Choosing a solution to mentor

Decide which solution is right for you

The first decision you need to make as a mentor is which solution to mentor.

Working with the Queue

You can find a list of all solutions that have been submitted for mentoring in the Mentoring Queue. The UI should look something like this:

Mentoring queue

At the top of the queue panel, you will find a text box that allows you to filter by the student's name. To the right of this, you can the sort requests by oldest first, most recent first, student name or exercise name. On the right-hand side of the interface, you can filter by language or exercise name. You can also choose to only show exercises that you have completed yourself, which is often wise as you may struggle to give great feedback if you have not wrestled with solving the exercise yourself. The list of exercises with outstanding mentorship requests can be used to further filter the request list. Do this by selecting the exercise name (visible in the bottom right section of the screenshot above).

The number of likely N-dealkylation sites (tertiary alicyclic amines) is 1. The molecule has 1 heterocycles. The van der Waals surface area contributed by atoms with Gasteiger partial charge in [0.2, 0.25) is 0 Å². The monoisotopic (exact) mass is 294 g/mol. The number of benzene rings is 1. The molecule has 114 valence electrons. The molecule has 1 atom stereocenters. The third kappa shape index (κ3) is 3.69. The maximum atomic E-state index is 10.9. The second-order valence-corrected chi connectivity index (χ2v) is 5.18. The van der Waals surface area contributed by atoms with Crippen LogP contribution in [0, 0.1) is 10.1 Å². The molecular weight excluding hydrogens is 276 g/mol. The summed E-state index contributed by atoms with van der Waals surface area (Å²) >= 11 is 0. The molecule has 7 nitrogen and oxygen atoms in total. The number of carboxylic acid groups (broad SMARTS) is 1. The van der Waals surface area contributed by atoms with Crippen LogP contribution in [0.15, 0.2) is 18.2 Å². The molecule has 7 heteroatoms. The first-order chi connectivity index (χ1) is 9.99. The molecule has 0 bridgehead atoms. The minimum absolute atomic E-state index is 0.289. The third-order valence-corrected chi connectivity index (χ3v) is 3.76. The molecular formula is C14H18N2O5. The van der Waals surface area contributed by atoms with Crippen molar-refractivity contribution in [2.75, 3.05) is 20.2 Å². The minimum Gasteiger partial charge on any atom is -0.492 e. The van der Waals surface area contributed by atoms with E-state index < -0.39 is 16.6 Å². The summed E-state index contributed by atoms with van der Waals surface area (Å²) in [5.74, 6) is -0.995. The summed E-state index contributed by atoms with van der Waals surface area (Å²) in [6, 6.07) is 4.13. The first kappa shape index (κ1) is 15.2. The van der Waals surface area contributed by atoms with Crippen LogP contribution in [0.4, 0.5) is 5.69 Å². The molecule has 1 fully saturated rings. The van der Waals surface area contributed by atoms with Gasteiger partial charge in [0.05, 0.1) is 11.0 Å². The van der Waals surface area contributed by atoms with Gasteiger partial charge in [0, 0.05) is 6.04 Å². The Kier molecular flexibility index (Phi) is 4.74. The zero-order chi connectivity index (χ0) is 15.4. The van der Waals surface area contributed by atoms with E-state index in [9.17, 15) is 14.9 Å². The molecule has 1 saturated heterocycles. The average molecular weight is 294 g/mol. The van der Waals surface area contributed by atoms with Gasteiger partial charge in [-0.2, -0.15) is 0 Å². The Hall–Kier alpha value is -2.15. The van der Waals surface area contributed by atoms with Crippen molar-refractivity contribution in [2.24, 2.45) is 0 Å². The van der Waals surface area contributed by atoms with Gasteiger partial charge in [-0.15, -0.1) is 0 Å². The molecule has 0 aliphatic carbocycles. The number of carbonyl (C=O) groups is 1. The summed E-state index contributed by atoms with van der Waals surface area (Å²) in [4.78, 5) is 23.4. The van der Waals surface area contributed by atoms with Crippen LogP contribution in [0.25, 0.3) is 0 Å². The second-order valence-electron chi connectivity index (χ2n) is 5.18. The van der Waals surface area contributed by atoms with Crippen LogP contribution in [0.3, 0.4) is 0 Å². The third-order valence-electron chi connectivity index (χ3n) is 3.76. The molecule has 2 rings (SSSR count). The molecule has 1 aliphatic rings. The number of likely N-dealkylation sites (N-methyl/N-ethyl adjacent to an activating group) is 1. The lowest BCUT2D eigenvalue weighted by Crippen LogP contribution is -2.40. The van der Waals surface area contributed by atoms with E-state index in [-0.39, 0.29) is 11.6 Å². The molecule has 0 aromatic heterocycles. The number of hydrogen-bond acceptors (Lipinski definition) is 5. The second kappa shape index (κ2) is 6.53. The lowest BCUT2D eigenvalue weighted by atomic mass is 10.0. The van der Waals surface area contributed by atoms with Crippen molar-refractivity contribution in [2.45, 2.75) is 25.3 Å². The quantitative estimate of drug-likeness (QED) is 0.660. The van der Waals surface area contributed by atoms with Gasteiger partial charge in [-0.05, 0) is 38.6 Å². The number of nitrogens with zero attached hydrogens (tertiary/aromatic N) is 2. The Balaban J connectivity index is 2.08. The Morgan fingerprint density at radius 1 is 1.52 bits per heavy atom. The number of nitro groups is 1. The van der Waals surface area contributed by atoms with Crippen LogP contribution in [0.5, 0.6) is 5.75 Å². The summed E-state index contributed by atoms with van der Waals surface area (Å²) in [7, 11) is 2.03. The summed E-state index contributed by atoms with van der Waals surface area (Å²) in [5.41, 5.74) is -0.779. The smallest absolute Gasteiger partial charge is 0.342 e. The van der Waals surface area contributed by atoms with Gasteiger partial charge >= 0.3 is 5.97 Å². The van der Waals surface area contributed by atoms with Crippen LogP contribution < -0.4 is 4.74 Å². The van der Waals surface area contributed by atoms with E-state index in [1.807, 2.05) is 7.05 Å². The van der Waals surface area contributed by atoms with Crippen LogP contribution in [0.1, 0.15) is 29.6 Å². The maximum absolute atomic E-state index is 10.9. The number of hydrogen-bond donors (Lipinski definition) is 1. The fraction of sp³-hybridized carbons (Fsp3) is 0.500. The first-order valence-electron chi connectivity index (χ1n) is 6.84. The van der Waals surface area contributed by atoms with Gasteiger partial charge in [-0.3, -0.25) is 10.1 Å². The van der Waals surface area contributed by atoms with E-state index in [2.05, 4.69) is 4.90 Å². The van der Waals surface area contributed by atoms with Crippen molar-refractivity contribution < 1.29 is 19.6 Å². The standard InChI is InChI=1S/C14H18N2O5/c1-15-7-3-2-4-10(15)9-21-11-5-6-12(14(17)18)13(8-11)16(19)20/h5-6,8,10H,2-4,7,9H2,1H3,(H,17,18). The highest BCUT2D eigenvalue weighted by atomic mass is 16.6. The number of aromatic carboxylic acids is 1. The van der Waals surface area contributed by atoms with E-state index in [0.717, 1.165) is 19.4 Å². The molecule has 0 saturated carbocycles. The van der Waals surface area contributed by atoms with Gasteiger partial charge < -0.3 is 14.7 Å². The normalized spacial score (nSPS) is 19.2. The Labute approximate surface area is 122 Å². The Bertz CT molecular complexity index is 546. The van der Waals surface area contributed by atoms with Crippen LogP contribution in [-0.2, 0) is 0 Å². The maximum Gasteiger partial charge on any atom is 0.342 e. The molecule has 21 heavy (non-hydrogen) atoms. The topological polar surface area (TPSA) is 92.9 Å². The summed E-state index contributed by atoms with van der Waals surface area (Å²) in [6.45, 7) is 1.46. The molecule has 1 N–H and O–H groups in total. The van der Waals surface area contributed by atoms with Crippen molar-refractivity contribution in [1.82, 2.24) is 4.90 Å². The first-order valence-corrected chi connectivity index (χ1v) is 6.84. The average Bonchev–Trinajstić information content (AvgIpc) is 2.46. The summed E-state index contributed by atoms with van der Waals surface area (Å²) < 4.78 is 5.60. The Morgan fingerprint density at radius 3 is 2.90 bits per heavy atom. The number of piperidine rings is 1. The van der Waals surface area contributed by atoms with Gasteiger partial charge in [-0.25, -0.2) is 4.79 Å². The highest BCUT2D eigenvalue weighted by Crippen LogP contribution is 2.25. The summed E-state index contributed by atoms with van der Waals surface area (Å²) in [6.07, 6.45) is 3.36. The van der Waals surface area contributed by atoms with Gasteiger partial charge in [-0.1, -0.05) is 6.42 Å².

The main table displays the exercise, the student and when they requested mentoring. Hovering on a row gives you more details about the student. You can view their name, location, and reputation (which is an indicator of whether they are a contributor or mentor themselves) as well as how many times they've been mentored before. You'll also see a short blurb they've written explaining what they're looking to get out of the track. As you start mentoring people, you'll also see whether you've mentored them before and if you've favorited them.

The blurb on the tooltip is a first indicator about whether this student is right for you. Does your expertise match their knowledge gaps? If they say they're looking to get good at functional programming, can you help with that? If they're new to the language and looking to learn the basics, then if you have any real experience, you'll probably be able to help, but if they've been programming in that language for years and trying to hit expert-level, you'll need to have a pretty solid grasp of the language yourself.